Bay State legislators send anti-abortion amendment to voters. US Supreme court still looking at regulation efforts by states

By , Staff writer of The Christian Science Monitor

One of the most emotion-charged battles in Massachusetts history is heading for the state's November ballot. Bay State senators and representatives, meeting in joint session Wednesday, gave final approval to a proposed state constitutional amendment that would empower state lawmakers to all but ban abortions.

The controversial measure was approved within hours of a unanimous US Supreme Court ruling that thwarted an attempt in Illinois to reinstate a law to regulate abortions.

In their action Wednesday the justices, noting that Illinois itself had not appealed, disallowed an appeal by a state pediatrician, who objected to abortion on moral grounds. The high court held that only state officials have the authority to seek reinstatement of the regulations, which had been invalidated by a federal appeals court. It never ruled on the merits of the case.

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The provisions of the struck-down Illinois law required doctors who abort fetuses that might be able to live outside the womb to use the same care required for childbirth. A similar, perhaps more far-reaching case from Pennsylvania involving the abortion-rights question is still pending before the high court.

The Reagan administration has been urging the Supreme Court to use these cases as a vehicle for overturning its 1973 decision legalizing abortions in the United States.

The proposed Massachusetts measure, if ratified by a majority of the state's voters next fall, would clear the way for legislators to impose whatever abortion restrictions they deem appropriate, to the extent permitted under the US Constitution.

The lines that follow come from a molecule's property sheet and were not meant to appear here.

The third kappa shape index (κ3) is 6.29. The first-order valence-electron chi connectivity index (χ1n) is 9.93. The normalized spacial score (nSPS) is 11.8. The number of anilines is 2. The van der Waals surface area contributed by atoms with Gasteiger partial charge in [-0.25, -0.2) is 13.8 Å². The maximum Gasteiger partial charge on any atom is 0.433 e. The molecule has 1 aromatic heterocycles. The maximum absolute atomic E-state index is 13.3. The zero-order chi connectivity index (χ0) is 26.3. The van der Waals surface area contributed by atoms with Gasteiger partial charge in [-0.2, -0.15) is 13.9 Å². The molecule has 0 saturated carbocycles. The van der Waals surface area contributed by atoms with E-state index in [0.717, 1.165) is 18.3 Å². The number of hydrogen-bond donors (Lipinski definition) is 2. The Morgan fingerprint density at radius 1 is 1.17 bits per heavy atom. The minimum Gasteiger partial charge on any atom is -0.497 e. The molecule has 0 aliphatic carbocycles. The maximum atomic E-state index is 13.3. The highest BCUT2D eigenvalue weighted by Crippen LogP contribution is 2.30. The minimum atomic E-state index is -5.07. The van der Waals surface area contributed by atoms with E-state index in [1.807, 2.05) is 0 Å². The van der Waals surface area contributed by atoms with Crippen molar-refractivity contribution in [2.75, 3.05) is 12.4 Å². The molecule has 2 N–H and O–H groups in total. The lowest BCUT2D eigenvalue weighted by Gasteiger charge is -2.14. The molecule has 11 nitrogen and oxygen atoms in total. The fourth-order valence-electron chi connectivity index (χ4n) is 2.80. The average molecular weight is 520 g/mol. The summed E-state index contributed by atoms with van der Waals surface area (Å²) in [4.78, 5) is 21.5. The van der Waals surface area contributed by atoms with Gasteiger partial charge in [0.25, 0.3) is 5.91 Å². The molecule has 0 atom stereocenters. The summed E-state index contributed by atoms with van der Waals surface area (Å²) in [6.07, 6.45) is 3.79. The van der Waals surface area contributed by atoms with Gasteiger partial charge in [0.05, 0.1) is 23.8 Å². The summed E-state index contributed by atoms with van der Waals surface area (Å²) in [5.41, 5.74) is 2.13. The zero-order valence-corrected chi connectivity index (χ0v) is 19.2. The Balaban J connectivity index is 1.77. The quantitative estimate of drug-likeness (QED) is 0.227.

While it is uncertain how far Bay State lawmakers might go to restrict abortions, they almost surely would end state funding of the termination of pregnancies, except when the life of the woman is threatened.

Similar legislation, enacted in 1978, was later struck down by the state Supreme Court, which found it in conflict with the Massachusetts constitution's ``equal protection'' provisions.

The pending measure states: ``No provision of the [state] constitution shall prevent the general court [legislature] from regulating or prohibiting abortions, unless prohibited by the United State Constitution. . . .''

It further specifies: ``Nor shall any provision of the [state] constitution require public or private funding of abortion, or the provision of services or facilities therefor beyond that required by the United States Constitution.''

The measure, which received initial legislative approval by a 47-vote margin in 1984, cleared its final lawmaker hurdle on a 123 to 69 rollcall. It passed despite strong opposition from a ``freedom of choice'' coalition, including the League of Women Voters, Planned Parenthood League, the National Organization of Women, and the Civil Liberties Union.

Anti-abortion forces had the strong backing of the Roman Catholic hierarchy in the state, including Bernard Cardinal Law, who heads the Boston archdiocese. Although not a part of the ``Pro-choice'' coalition, the Massachusetts Council of Churches, which represents 17 Protestant denominations, also opposes the amendment.

Foes of the pending constitutional change argue that a woman should have the right to decide whether to go through with a pregnancy and should not be forced to bear an unwanted baby. They warn that elimination of abortion funding through the state's medicaid program would be hard on the poor and unmarried teen-agers.

Those pushing the amendment maintain that ``it's the state's responsibility to protect the rights of the unborn.''

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